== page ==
Juan Ramirez, Florida Atlantic University, Adaptive Torque Control of In-Stream Hydrokinetic Turbines
Abstract—In-stream hydrokinetic turbines, devices that generate electrical power from moving currentswithout the use of dams, have the potential to significantly impact the electrical power portfolio of many countries. This work focuses on improving the power production of in-stream hydrokinetic turbines by implementing an adaptive controller that regulates shaft torque. This controller is evaluated using a numerical rotor simulation that utilizes a blade element momentum approach with a dynamic wake in-flow model. The conducted numerical simulations demonstrate that adaptive control can effectively converge a sub-optimal controller gain to an optimal one that maximizes shaft power using only measured RPM and flow speed values.
Ignacio Sánchez-Gendriz, University of Sao Paulo, Harbor Sound Level Estimation For Assessment Of Underwater Ship Noise
Abstract—It is well known that rising anthropogenic underwater noise has chronic impacts on marine fauna. Since the contribution of navigation is particularly important to this kind of noise, areas near big harbors can be critically affected. One case of great environmental concernis the Port of Santos, the largest harbor in Latin America that, additionally, is expected to be expanded. The port is located on the brazilian southeast coast, a region with rich marine biodiversity including marine mammals, close to two marine conservation areas. Although evaluating impacts of ship noise in the area is a true concern, there is little information available on the topic nowadays. In this context, the present work aims to assess the magnitude of ship noise in a delimited geographical area around Santos harbor. For this purpose, Sound Pressure Level (SPL), Sound Exposure Level (SEL), and Power Spectral Density (PSD) were calculated. The SPL and SEL were similar to levels reported from other studied regions, reaching values that could interfere with some marine species. Results show that vessels noise is a major contributor to the ambient noise in the area assessed.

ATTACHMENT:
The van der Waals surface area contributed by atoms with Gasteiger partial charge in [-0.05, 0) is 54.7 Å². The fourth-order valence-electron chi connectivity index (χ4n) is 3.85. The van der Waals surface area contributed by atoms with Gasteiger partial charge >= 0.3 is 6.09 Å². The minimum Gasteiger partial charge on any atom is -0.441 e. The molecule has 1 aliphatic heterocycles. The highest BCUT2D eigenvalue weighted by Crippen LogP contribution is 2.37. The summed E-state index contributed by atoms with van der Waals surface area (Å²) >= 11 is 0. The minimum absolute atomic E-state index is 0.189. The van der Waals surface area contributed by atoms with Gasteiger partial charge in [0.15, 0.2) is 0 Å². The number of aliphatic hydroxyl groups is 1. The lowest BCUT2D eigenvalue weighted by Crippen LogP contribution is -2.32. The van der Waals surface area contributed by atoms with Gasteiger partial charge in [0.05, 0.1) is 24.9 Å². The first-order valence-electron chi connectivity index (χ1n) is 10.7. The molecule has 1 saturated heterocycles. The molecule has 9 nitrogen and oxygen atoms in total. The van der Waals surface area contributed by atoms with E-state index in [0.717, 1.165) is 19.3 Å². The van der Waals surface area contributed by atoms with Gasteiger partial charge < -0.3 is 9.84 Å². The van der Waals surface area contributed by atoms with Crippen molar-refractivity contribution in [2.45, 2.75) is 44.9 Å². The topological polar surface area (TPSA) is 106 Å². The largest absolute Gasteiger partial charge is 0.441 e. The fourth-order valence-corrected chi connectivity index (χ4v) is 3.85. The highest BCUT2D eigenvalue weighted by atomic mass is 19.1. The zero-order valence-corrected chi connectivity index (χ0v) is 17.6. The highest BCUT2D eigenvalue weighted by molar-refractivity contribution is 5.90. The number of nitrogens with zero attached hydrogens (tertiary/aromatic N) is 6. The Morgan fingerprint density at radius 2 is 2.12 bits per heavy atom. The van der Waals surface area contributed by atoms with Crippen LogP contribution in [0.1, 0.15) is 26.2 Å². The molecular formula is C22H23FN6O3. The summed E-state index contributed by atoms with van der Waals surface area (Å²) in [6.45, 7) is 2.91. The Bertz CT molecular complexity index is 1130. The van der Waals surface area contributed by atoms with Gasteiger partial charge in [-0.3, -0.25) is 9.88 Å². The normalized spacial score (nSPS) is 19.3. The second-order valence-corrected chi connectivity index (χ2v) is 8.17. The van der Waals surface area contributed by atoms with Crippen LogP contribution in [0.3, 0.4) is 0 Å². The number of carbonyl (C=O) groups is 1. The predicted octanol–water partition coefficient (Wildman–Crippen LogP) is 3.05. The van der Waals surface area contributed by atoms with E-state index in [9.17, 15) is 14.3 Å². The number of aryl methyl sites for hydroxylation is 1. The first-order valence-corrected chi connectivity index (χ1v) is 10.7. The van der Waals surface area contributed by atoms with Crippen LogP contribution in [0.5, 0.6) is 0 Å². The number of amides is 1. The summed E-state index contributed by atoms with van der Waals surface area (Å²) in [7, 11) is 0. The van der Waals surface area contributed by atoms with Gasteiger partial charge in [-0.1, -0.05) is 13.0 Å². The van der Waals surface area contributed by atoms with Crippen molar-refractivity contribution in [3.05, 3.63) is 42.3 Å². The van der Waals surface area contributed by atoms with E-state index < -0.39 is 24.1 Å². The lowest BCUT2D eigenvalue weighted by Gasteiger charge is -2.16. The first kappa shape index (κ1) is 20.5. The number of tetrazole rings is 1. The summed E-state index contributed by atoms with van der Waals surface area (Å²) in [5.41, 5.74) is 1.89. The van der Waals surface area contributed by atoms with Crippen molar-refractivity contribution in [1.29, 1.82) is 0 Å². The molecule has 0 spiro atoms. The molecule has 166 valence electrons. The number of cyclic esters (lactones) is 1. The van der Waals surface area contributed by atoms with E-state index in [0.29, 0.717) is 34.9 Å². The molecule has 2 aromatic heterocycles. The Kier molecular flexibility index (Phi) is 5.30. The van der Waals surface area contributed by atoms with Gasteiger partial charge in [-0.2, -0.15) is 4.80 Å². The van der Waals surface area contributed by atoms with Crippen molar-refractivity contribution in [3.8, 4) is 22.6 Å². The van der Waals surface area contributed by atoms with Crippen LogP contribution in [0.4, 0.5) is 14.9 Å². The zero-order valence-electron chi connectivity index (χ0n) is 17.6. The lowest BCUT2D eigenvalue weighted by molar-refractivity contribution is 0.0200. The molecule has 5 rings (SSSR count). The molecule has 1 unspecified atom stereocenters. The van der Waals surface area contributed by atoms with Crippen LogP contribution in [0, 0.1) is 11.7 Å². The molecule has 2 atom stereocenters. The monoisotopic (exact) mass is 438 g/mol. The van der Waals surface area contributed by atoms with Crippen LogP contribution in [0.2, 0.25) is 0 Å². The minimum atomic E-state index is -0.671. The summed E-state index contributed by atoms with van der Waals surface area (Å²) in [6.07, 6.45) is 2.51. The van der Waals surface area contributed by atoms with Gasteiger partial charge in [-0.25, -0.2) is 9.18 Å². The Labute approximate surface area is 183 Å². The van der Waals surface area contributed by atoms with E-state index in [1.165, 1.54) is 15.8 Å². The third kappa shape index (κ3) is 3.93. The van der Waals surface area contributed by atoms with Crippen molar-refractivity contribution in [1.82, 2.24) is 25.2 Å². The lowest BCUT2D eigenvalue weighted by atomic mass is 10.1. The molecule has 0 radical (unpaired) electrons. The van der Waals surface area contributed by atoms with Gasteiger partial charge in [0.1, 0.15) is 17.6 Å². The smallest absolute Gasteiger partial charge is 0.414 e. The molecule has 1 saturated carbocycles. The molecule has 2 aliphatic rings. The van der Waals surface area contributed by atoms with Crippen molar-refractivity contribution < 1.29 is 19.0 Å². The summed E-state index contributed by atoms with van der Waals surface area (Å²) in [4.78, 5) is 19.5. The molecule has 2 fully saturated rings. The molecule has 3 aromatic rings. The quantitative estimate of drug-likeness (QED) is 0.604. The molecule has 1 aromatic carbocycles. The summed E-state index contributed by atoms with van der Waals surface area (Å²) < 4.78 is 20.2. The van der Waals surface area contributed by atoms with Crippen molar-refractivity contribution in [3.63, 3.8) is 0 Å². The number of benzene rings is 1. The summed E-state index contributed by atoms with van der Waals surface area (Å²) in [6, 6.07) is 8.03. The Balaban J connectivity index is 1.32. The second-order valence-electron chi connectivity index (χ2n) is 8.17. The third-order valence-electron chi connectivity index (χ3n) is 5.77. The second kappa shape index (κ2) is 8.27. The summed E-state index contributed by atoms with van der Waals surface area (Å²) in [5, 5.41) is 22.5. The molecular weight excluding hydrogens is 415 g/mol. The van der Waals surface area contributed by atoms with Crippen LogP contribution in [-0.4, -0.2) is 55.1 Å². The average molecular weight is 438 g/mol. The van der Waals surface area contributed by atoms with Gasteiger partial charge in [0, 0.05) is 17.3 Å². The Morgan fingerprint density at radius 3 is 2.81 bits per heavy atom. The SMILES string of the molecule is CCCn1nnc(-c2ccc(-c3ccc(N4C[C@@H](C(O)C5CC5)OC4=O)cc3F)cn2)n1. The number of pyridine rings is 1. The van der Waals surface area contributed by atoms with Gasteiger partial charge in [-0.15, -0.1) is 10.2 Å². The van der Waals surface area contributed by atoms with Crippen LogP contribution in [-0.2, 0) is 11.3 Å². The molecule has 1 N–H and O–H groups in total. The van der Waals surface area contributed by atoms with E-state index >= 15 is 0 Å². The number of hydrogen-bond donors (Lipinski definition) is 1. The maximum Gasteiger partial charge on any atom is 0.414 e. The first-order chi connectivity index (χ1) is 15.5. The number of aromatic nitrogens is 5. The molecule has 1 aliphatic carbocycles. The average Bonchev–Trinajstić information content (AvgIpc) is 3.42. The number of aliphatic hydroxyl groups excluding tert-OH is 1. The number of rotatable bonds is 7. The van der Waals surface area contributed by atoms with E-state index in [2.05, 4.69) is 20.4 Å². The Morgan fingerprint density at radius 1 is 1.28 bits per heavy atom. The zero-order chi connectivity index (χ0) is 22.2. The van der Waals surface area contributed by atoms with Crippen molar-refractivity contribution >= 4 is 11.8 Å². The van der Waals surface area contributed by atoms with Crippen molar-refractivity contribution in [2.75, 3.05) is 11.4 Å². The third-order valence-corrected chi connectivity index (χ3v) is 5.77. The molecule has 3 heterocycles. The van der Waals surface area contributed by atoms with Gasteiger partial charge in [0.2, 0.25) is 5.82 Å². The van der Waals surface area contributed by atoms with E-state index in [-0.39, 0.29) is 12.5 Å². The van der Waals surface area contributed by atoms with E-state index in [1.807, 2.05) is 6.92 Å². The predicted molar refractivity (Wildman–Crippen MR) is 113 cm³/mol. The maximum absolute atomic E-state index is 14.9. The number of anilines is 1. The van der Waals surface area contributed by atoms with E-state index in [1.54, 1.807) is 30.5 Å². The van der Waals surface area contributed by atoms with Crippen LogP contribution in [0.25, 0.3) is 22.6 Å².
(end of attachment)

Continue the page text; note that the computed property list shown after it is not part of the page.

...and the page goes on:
Ken Sooknanan, Trinity College Dublin, Mosaics For Nephrops Detection in Underwater Survey Videos